The smart guns are here May 16, 2013Posted by Cameron Shelley in : STV202 , comments closed
Guns have been in the news a lot lately, due to the development of 3D printable ones. However, gun news is not confined to additive manufacturing. From NPR comes an item about a “smart gun”, that is, a rifle that does the aiming and firing for the shooter. The Tracking Point rifle has a computerized scope with laser range-finger and heads-up display that corrects the shooter’s aim for environmental conditions, and can also delay pulling the trigger until it computes that the shot will hit its mark. It also allows the shooter to record videos of each shot for review, or posting to YouTube.
The video promotes the rifle’s use as a means of making hunting more efficient. As noted in the article, this efficiency will not suit purists, who point out that the system has the effect of deskilling the practice of hunting. I am reminded of a quote from an episode of The Simpsons, where Lenny, a gun enthusiast and NRA member, discourses on why hunters need assault rifles:
“Assault weapons have gotten a lot of bad press lately, but they’re manufactured for a reason: to take out today’s modern super animals, such as the flying squirrel, and the electric eel.”
Of course, as is often the case when tools become automated, purists will stick to the old ways, while people who otherwise would not engage in hunting may take it up with the new gear that makes it easier to score. They will be encouraged by the familiar, first-person-shooter look of the Heads-Up Display.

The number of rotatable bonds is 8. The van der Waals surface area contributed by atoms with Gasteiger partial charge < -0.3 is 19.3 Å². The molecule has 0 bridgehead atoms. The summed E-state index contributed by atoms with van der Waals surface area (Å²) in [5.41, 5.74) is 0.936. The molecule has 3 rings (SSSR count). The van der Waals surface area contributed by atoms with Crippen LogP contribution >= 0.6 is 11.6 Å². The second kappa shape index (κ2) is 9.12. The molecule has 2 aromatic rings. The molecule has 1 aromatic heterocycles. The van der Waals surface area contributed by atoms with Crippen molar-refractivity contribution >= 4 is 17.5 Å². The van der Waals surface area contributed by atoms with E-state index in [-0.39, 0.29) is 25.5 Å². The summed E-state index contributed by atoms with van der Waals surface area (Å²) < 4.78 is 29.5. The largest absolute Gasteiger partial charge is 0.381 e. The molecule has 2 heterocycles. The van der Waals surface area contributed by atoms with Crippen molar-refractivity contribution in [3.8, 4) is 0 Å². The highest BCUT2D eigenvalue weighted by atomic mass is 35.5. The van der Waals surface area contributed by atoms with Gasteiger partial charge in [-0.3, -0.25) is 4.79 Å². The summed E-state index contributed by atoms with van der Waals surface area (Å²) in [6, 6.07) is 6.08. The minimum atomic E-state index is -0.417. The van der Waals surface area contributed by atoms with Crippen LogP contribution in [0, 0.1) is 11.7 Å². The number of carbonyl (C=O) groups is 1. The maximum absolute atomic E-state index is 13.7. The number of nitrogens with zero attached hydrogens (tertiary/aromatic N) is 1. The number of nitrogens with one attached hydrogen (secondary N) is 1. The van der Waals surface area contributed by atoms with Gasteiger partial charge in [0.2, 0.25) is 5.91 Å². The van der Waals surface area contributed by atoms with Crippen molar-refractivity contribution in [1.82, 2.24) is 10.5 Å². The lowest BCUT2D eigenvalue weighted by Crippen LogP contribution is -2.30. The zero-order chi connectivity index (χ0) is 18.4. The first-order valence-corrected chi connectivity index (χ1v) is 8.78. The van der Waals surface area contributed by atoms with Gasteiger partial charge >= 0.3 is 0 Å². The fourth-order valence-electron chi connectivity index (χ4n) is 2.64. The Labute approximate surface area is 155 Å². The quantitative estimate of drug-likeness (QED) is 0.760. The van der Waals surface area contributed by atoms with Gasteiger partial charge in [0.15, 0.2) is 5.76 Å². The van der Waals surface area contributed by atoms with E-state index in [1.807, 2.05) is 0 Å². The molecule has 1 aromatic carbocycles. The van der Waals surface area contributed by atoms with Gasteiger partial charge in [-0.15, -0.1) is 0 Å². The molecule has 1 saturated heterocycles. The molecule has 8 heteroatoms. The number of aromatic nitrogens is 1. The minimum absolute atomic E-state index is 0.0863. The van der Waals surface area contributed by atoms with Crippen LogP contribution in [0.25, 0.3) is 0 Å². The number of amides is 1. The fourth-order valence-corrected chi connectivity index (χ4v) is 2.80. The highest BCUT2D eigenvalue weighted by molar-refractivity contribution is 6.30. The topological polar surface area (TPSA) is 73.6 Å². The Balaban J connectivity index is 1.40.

Naturally, the new technology poses security issues. The TrackingPoint rifle seems like a godsend to anyone planning an assassination. Aware of the issue, company President Jason Schauble notes that the scope is password protected:
“It has a password protection on the scope. When a user stores it, he can password protect the scope that takes the advanced functionality out. So the gun will still operate as a firearm itself, but you cannot do the tag/track/exact, the long range, the technology-driven precision guided firearm piece without entering that pass code,” he says.
I wonder how many of the devices will have their passwords stuck on them with Post-it notes? In any event, the password scheme seems unimpressive. Given that the scope requires users to look into it, eye-scanning might be more a propos. Even in that case, it is unclear how robust the password system will be, or whether or not having to think of a password will deter people who want the system for malicious purposes.